Sun Y., Zhang Y. Zhao L., Wang X.
Bibliographic info:
Ashrae 2004 Winter Meeting, Anaheim, CA, Vol 110, Part1, pp 6, 3 Fig., 1 Tab., 16 Ref.

One challenge in indoor air quality studies is the measurement of three-dimensional air velocity profiles in an airspace so that the nature of airflow can be better understood and appropriate ventilation systems can be designed. There is much dispute over a variety of computational fluid dynamics (CFD) models, primarily due to a lack of credible data to validate those models. This study aimed to develop a stereoscopic particle imaging velocimetry (SPIV) system suitable for easurement of full-scale room three-dimensional airflow.
The SPIV method is based on the principle of parallax to extract a third (z-direction) velocity component using two cameras. We have developed a new three-dimensional algorithm
in the particle streak mode (PSM) that only requires two cameras to acquire three velocity components (x, y, z) and flow directions in a three-dimensional volume, rather than in a thin
layer of a plane. The two-camera approach is expected to greatly simplify the image acquisition and data processing and improve the accuracy by eliminating the error caused by the third camera image or some special techniques employed to resolve directional ambiguity. The three-dimensional image volume can contain a full range of three-dimensional velocities.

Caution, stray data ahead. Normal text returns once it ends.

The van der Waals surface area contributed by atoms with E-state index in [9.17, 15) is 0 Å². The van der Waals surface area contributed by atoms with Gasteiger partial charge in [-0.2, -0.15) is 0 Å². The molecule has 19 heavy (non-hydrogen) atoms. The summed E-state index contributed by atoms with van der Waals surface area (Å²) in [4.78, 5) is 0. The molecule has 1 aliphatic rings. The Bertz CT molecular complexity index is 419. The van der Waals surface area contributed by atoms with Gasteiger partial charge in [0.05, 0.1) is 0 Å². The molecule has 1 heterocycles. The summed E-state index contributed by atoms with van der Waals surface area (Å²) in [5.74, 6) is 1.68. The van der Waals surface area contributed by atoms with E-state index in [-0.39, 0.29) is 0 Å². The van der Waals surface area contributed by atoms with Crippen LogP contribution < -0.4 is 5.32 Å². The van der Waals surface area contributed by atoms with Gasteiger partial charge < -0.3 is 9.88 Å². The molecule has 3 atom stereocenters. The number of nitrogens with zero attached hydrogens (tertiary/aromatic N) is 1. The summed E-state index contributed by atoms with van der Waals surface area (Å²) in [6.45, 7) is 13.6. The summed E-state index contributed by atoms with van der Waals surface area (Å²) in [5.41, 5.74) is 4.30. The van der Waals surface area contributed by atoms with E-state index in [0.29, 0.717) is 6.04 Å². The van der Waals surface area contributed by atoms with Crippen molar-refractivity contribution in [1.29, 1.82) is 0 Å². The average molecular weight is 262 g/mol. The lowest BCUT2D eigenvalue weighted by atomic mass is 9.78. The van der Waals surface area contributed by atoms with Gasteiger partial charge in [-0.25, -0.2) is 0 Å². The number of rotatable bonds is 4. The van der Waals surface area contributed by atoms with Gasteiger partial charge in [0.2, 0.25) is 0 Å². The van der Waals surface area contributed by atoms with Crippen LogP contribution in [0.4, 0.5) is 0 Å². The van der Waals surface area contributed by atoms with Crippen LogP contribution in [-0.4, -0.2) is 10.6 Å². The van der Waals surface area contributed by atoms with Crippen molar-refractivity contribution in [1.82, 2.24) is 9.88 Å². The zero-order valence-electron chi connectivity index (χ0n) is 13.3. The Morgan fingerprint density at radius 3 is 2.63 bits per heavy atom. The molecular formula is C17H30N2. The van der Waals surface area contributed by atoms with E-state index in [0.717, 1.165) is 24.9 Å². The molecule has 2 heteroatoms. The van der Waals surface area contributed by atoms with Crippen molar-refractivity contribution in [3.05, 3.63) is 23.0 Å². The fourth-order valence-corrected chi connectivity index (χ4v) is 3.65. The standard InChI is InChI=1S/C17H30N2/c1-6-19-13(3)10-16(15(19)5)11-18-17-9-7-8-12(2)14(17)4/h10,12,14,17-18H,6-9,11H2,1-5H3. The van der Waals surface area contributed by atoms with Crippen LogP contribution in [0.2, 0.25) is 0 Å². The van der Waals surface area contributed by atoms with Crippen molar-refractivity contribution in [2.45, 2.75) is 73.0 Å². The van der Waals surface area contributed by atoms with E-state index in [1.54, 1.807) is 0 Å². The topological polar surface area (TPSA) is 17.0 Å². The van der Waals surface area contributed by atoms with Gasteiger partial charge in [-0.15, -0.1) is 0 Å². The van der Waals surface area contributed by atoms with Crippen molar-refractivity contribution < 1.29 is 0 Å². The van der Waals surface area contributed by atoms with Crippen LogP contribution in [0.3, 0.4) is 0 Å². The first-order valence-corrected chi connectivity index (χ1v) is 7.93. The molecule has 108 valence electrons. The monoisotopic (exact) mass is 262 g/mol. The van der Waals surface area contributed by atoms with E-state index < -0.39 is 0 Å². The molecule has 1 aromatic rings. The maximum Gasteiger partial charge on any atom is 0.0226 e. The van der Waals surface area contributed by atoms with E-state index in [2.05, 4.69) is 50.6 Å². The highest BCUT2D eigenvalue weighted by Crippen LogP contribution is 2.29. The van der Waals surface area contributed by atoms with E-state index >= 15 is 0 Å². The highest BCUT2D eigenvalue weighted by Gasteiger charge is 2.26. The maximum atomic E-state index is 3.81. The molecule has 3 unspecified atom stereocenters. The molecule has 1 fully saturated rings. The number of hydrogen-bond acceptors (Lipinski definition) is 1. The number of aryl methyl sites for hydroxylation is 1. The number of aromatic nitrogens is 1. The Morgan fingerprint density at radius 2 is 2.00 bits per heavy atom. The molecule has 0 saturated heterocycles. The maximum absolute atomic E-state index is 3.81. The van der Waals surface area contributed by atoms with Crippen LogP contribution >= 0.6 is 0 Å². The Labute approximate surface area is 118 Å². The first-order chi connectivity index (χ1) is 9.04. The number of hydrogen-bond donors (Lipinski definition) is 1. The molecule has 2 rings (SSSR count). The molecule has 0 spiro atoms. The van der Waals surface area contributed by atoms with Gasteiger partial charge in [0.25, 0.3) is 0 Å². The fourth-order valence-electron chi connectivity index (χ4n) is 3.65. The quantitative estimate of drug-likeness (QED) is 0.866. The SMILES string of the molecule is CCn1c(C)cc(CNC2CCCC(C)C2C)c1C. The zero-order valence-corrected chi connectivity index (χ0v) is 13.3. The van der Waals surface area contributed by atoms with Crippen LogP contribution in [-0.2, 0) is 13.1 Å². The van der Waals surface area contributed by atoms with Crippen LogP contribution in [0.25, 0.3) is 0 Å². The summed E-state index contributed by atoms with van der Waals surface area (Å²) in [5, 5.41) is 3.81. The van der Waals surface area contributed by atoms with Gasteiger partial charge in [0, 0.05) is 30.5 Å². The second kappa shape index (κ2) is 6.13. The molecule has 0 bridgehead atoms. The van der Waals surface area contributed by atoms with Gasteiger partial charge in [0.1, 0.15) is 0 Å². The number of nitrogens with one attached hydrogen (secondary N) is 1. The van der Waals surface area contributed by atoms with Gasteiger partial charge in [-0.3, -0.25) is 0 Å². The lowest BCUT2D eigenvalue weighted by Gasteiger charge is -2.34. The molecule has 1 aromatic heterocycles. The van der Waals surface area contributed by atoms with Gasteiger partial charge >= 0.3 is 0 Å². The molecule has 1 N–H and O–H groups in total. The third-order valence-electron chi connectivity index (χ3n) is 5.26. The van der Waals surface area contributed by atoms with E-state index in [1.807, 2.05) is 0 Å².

In this new three-dimensional SPIV setup, two cameras are placed at different angles to view the illuminated field and to capture particle displacement images that contain the influence of the third velocity component. The parallax effect allows us to obtain different two-velocity component vector maps from each camera. The differences between the two images arise from the third velocity component and the geometrical configuration of the two cameras. After image calibration, this third
velocity component can be calculated. The two cameras will be set at different exposure times, thus acquiring different lengths of streaks for the same particle path. The differences of the exposure then can be used to distinguish the flow directions.